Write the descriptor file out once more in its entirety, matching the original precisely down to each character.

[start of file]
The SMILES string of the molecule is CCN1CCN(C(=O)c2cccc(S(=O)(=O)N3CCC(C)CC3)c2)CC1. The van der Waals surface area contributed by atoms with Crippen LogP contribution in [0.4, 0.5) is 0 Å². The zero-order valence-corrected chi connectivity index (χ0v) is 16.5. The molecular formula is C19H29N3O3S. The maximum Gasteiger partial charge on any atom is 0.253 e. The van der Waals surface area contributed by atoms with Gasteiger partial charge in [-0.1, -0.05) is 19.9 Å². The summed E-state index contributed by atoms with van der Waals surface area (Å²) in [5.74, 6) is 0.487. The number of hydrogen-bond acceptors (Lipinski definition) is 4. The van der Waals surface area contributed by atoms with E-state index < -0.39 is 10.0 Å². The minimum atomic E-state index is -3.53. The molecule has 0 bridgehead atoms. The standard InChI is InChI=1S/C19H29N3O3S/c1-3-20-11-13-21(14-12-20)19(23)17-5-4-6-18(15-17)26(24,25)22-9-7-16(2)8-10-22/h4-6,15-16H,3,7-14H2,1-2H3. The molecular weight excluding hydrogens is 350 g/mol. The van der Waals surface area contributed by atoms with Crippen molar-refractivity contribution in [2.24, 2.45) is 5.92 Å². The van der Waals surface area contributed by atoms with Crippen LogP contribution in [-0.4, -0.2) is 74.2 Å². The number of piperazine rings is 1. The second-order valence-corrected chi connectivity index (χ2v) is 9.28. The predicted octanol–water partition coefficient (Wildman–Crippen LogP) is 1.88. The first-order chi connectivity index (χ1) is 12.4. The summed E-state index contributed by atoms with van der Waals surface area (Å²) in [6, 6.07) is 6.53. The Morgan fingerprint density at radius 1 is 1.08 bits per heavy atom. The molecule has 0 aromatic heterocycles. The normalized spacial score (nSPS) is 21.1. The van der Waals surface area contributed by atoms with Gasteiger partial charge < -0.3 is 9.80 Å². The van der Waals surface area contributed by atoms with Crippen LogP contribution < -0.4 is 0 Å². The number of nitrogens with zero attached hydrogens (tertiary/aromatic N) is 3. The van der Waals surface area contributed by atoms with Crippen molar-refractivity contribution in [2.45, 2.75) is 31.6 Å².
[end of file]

The SMILES string of the molecule is CCN1CCN(C(=O)c2cccc(S(=O)(=O)N3CCC(C)CC3)c2)CC1. The van der Waals surface area contributed by atoms with Crippen LogP contribution in [0.4, 0.5) is 0 Å². The zero-order valence-corrected chi connectivity index (χ0v) is 16.5. The molecular formula is C19H29N3O3S. The maximum Gasteiger partial charge on any atom is 0.253 e. The van der Waals surface area contributed by atoms with Gasteiger partial charge in [-0.1, -0.05) is 19.9 Å². The summed E-state index contributed by atoms with van der Waals surface area (Å²) in [5.74, 6) is 0.487. The number of hydrogen-bond acceptors (Lipinski definition) is 4. The van der Waals surface area contributed by atoms with E-state index < -0.39 is 10.0 Å². The minimum atomic E-state index is -3.53. The molecule has 0 bridgehead atoms. The standard InChI is InChI=1S/C19H29N3O3S/c1-3-20-11-13-21(14-12-20)19(23)17-5-4-6-18(15-17)26(24,25)22-9-7-16(2)8-10-22/h4-6,15-16H,3,7-14H2,1-2H3. The molecular weight excluding hydrogens is 350 g/mol. The van der Waals surface area contributed by atoms with Crippen molar-refractivity contribution in [2.24, 2.45) is 5.92 Å². The van der Waals surface area contributed by atoms with Crippen LogP contribution in [-0.4, -0.2) is 74.2 Å². The number of piperazine rings is 1. The second-order valence-corrected chi connectivity index (χ2v) is 9.28. The predicted octanol–water partition coefficient (Wildman–Crippen LogP) is 1.88. The first-order chi connectivity index (χ1) is 12.4. The summed E-state index contributed by atoms with van der Waals surface area (Å²) in [6, 6.07) is 6.53. The Morgan fingerprint density at radius 1 is 1.08 bits per heavy atom. The molecule has 0 aromatic heterocycles. The normalized spacial score (nSPS) is 21.1. The van der Waals surface area contributed by atoms with Gasteiger partial charge < -0.3 is 9.80 Å². The van der Waals surface area contributed by atoms with Crippen LogP contribution < -0.4 is 0 Å². The number of nitrogens with zero attached hydrogens (tertiary/aromatic N) is 3. The van der Waals surface area contributed by atoms with Crippen molar-refractivity contribution in [2.45, 2.75) is 31.6 Å².